Dynamic content, generated by real-time communications, will often be delivered to a group of participants in a session. The mode of communication depends on the definition of the ‘group’. For dynamically created logical groups, multicast may be used for efficient communication. For ad hoc networks, in general, mesh-based multicast routing is more robust to network dynamics than tree-based routing. This is at the expense of increased overhead. For geographically defined groups, geocast may be used. For locating either any or nearest participant, anycast may be used. Finally, manycast may be used for locating k out of n participants. Hence, routing and transport protocols are needed to support such applications. Dynamics of the multicast group membership (whether in terms of senders/producers or receivers/consumers) would have a great impact on the performance of the various protocols and hence on the quality of data delivery. Dealing with dynamics of membership, traffic patterns, and mobility are issues we address in the routing and protocol design and evaluation phases of CHaMeLeoN.

Storage-Retrieval of Dynamic Content

When dynamic content is to be stored for future retrieval, issues of dynamic storage, indexing, querying and retrieval must be addressed. Resource and data discovery architectures are needed to facilitate server (or file) location by the interested parties without having to flood the request throughout the network. Such storage-retrieval architecture should be self-configuring, scalable and robust to network dynamics (including mobility). They impact the data placement issues discussed previously.

In the design of the above protocols, including resource discovery and multicast protocols, modeling and analysis of user and information association are essential. Association analysis captures traffic and access patterns within groups of nodes. Associations and traffic patterns depend on the nature of the application. The network nodes can be either dedicated to users or can be autonomous (e.g., as in sensor networks). With CHaMeLeoN, we are interested in two types of associations: (a) small world friend associations in user-centric networks (such as wireless classrooms or collaboration using ad hoc networks), and (b) data correlation in data-centric sensor networks.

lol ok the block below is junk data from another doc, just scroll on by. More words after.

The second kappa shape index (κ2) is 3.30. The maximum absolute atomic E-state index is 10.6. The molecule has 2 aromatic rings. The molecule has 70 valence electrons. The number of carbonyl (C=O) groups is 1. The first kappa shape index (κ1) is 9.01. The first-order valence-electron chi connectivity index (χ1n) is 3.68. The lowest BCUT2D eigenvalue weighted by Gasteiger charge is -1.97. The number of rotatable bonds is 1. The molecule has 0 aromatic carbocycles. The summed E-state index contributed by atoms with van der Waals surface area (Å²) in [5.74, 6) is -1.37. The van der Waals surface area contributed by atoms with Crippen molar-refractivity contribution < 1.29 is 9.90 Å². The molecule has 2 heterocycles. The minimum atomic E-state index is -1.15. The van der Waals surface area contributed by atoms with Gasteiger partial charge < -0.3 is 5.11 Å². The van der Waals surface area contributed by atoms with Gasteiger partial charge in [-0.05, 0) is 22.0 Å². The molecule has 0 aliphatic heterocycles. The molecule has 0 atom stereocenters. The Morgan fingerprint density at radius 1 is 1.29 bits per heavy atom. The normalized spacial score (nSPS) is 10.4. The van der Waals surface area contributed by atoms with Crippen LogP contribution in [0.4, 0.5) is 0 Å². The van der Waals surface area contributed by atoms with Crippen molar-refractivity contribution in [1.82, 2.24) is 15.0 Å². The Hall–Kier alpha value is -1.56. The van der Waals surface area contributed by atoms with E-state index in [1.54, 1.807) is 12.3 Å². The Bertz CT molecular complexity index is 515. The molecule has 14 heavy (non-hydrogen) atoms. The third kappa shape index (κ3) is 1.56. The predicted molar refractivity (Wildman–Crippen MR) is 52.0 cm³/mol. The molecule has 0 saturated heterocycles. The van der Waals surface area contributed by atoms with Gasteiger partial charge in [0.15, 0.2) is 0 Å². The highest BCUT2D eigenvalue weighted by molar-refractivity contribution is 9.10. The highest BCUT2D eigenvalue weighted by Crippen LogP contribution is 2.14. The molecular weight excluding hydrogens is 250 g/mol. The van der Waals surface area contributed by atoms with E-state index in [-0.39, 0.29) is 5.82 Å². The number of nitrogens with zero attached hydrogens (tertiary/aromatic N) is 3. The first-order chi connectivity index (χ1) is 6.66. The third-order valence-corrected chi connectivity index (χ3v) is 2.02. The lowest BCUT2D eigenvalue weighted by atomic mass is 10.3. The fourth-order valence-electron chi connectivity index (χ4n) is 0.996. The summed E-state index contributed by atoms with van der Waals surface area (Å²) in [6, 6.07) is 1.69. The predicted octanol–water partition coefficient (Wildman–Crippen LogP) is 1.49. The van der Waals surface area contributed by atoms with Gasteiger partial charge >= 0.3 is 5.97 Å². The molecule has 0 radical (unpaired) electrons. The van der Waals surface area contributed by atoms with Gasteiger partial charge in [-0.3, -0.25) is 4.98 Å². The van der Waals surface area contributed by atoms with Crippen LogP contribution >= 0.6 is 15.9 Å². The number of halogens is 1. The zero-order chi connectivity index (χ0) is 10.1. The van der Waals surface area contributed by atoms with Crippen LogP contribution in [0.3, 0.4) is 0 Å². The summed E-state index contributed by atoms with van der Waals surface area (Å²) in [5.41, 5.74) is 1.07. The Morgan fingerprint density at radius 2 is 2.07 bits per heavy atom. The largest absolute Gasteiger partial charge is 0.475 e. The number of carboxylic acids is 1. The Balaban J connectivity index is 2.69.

This analysis will facilitate the design of traffic prediction (and subsequently data placement) schemes to improve the performance and availability of data. In addition, mobility prediction schemes will facilitate seamless delivery of data. We shall address mobility based schemes in research in the following section.

Traffic Patterns and Information Associations

CHaMeLeoN may utilize traditional address-centric (or user-centric) paradigms to associate devices with information. A data-centric approach may also be feasible and must be investigated further. We describe each in turn.

With a user-centric approach, users establish communities that manifest association of conversation, file sharing, trust, correlated mobility or common interests. We have been investigating these social behaviors and the concept of friends in wireless networks using the small world’s models. Small worlds refer to classes of graphs that exhibit high clustering similar to that of regular graphs, but a low average path length (i.e., degree of separation) similar to that of random graphs. Small world graphs have been observed in many contexts of human behavior, in security (PGP) associations, web links, and interest groups, among others. By understanding such social underpinnings, we shall develop a better and deeper understanding of correlated access patterns, mobility, security and other network associations. This will result in efficient networking protocols. Moreover, we aim to achieve desirable characteristics of small worlds by constructing carefully chosen short cuts to bridge the gap between otherwise distant clusters of users or information. One example of such structure is building a small world of trust to establish security associations efficiently in large-scale wireless networks. We shall focus on understanding information associations in wireless classrooms as one of our target applications.

Data-centric paradigms apply to sensor networks where the physical phenomena monitored produces data that is observed/recorded by multiple sensors. Hence sensor readings may be correlated. Sometimes the physical phenomenon propagates according to well-known diffusion laws, creating natural spatio-temporal gradients of information in the sensor network. This may relate to protocol design and in-network processing with CHaMeLeoN, e.g., using data aggregation or gradient based routing.